With training from a new Brain Student Fellowship program, a BW sophomore raises awareness for the issue of human trafficking.

BW Student Takes on Human Trafficking Awareness Project

April 14, 2016

Vibrant, red sand filled the cracks of Baldwin Wallace's campus sidewalks this spring as students hustled about campus heading to classes and fulfilling other daily routines. The red sand forced students to pause and read one of the messages encircling the cracks, including alarming statistics such as "victims are sold into prostitution for the first time between the ages of 12 and 14."

In an effort to raise awareness for human trafficking, an often neglected issue, Baldwin Wallace psychology major Ta-Lasia Colvin '18 partnered with the campus Office of Community Outreach after hearing about the Brain Student Fellowship Programs on campus.

Her goal is to shine light on the issue, drawing attention to the prevalence of human trafficking in Ohio as well as other locations in the United States with a 30-day campaign.

A Month of Events and More

Starting with "The Red Sand Project" to pique student interest and a "Your Body Your Temple" launch event with guest speakers, Colvin also has initiated a series of weekly meetings to educate BW's student body on human trafficking and to inspire students to get involved in the fight against it.

Human Trafficking Kickoff eventVarious students involved in Colvin's campaign have additionally undertaken the "One Grey Dress Challenge," pledging to wear solely grey for the entirety of the month as a way to challenge themselves to think about what it's like to have no choices similar to the lack of choices human trafficking victims experience.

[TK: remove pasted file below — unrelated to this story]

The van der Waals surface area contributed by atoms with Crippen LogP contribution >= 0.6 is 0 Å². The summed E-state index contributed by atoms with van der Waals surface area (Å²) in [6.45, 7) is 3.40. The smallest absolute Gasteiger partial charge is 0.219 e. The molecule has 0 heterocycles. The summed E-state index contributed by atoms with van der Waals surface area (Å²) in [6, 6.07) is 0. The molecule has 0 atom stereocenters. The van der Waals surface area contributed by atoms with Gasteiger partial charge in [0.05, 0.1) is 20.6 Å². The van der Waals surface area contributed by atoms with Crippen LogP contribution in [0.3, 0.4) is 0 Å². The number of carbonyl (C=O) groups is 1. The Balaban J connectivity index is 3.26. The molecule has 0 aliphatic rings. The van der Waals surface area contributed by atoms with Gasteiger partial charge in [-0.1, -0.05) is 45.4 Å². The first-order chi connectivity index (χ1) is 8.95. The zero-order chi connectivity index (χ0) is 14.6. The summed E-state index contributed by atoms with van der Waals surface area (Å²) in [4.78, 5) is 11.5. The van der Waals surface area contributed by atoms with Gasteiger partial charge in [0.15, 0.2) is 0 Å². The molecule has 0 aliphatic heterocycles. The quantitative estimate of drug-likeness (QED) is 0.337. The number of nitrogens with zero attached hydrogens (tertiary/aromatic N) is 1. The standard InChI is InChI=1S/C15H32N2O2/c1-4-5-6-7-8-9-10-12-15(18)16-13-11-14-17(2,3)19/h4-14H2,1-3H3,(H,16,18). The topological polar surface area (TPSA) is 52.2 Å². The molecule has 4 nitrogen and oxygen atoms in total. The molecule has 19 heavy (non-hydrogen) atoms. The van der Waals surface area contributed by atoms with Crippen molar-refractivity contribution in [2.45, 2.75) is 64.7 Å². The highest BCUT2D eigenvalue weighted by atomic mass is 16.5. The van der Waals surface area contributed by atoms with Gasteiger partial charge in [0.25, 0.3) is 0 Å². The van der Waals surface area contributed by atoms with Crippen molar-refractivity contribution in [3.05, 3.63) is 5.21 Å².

"This is not just a 30 day movement," Colvin stresses. "It does not end with the month of April. We will be educating ourselves about this issue. We will learn and continue to take a stand against human trafficking."

Brain Fellowship Builds on Past Advocacy

Ta-Lasia Colvin

Colvin also hosted her own child abuse awareness program last summer, but this year, she received training through the David & Frances Brain Student Fellowship, a new BW initiative “which empowered a group of 11 selected students to develop social change projects on campus and in the community,” according to Christy Burke Walkuski, director of BW’s Office of Community Outreach & Service-Learning.

Colvin's involvement on campus in educating students has garnered media attention as well. Colvin was interviewed by Cleveland Magazine for a feature on Everyday Heroes scheduled to run in the May 2016 issue. You can learn more about her campaign on her blog as well as the project's facebook page here.